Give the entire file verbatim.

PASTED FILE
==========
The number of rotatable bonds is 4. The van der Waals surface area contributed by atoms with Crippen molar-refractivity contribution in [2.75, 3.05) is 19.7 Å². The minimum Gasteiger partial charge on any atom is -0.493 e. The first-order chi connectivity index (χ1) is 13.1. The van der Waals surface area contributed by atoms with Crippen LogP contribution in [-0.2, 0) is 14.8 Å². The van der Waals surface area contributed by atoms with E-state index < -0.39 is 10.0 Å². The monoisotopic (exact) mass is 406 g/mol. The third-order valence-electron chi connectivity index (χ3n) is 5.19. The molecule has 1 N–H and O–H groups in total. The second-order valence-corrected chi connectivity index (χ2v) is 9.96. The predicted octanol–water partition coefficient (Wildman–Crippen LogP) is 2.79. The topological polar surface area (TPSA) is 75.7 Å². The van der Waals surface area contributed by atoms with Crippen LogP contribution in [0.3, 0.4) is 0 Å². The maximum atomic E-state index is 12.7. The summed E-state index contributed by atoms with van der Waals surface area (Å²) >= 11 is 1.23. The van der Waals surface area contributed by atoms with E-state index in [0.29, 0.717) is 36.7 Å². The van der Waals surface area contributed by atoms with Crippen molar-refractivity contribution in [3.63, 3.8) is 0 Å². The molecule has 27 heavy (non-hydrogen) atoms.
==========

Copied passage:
The number of rotatable bonds is 4. The van der Waals surface area contributed by atoms with Crippen molar-refractivity contribution in [2.75, 3.05) is 19.7 Å². The minimum Gasteiger partial charge on any atom is -0.493 e. The first-order chi connectivity index (χ1) is 13.1. The van der Waals surface area contributed by atoms with Crippen LogP contribution in [-0.2, 0) is 14.8 Å². The van der Waals surface area contributed by atoms with E-state index < -0.39 is 10.0 Å². The monoisotopic (exact) mass is 406 g/mol. The third-order valence-electron chi connectivity index (χ3n) is 5.19. The molecule has 1 N–H and O–H groups in total. The second-order valence-corrected chi connectivity index (χ2v) is 9.96. The predicted octanol–water partition coefficient (Wildman–Crippen LogP) is 2.79. The topological polar surface area (TPSA) is 75.7 Å². The van der Waals surface area contributed by atoms with Crippen LogP contribution in [0.3, 0.4) is 0 Å². The maximum atomic E-state index is 12.7. The summed E-state index contributed by atoms with van der Waals surface area (Å²) >= 11 is 1.23. The van der Waals surface area contributed by atoms with E-state index in [0.29, 0.717) is 36.7 Å². The van der Waals surface area contributed by atoms with Crippen molar-refractivity contribution in [3.63, 3.8) is 0 Å². The molecule has 27 heavy (non-hydrogen) atoms.